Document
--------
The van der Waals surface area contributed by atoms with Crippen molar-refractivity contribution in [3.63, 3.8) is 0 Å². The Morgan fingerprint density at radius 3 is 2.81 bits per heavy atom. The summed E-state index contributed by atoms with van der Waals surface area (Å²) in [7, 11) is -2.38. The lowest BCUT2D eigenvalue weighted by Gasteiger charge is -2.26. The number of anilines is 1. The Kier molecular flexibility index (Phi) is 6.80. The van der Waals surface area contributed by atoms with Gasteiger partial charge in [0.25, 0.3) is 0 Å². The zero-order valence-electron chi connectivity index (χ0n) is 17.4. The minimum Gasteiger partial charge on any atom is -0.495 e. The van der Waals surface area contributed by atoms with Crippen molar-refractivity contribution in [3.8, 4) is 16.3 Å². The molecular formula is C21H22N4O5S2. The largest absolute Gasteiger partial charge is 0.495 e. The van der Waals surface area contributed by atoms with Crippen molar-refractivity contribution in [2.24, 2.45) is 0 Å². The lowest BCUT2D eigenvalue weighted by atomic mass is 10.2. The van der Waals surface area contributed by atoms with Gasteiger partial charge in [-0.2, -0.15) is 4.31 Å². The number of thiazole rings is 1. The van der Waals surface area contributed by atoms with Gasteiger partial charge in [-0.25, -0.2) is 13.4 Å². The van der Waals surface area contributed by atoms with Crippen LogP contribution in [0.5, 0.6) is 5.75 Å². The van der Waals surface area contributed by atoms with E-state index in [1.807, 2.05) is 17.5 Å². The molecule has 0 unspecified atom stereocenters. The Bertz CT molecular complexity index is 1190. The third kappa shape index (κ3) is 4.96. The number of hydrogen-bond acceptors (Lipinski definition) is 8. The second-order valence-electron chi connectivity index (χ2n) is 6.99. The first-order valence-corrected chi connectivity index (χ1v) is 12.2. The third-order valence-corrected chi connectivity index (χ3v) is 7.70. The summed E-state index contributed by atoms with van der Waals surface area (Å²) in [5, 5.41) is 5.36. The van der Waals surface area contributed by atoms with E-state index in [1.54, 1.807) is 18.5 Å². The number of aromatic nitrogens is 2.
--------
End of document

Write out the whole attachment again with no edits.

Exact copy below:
The van der Waals surface area contributed by atoms with Crippen molar-refractivity contribution in [3.63, 3.8) is 0 Å². The Morgan fingerprint density at radius 3 is 2.81 bits per heavy atom. The summed E-state index contributed by atoms with van der Waals surface area (Å²) in [7, 11) is -2.38. The lowest BCUT2D eigenvalue weighted by Gasteiger charge is -2.26. The number of anilines is 1. The Kier molecular flexibility index (Phi) is 6.80. The van der Waals surface area contributed by atoms with Gasteiger partial charge in [0.25, 0.3) is 0 Å². The zero-order valence-electron chi connectivity index (χ0n) is 17.4. The minimum Gasteiger partial charge on any atom is -0.495 e. The van der Waals surface area contributed by atoms with Crippen molar-refractivity contribution in [3.8, 4) is 16.3 Å². The molecular formula is C21H22N4O5S2. The largest absolute Gasteiger partial charge is 0.495 e. The van der Waals surface area contributed by atoms with Crippen molar-refractivity contribution in [2.24, 2.45) is 0 Å². The lowest BCUT2D eigenvalue weighted by atomic mass is 10.2. The van der Waals surface area contributed by atoms with Gasteiger partial charge in [-0.2, -0.15) is 4.31 Å². The number of thiazole rings is 1. The van der Waals surface area contributed by atoms with Gasteiger partial charge in [-0.25, -0.2) is 13.4 Å². The van der Waals surface area contributed by atoms with Crippen LogP contribution in [0.5, 0.6) is 5.75 Å². The van der Waals surface area contributed by atoms with E-state index in [1.807, 2.05) is 17.5 Å². The molecule has 0 unspecified atom stereocenters. The Bertz CT molecular complexity index is 1190. The third kappa shape index (κ3) is 4.96. The number of hydrogen-bond acceptors (Lipinski definition) is 8. The second-order valence-electron chi connectivity index (χ2n) is 6.99. The first-order valence-corrected chi connectivity index (χ1v) is 12.2. The third-order valence-corrected chi connectivity index (χ3v) is 7.70. The summed E-state index contributed by atoms with van der Waals surface area (Å²) in [5, 5.41) is 5.36. The van der Waals surface area contributed by atoms with E-state index in [1.54, 1.807) is 18.5 Å². The number of aromatic nitrogens is 2.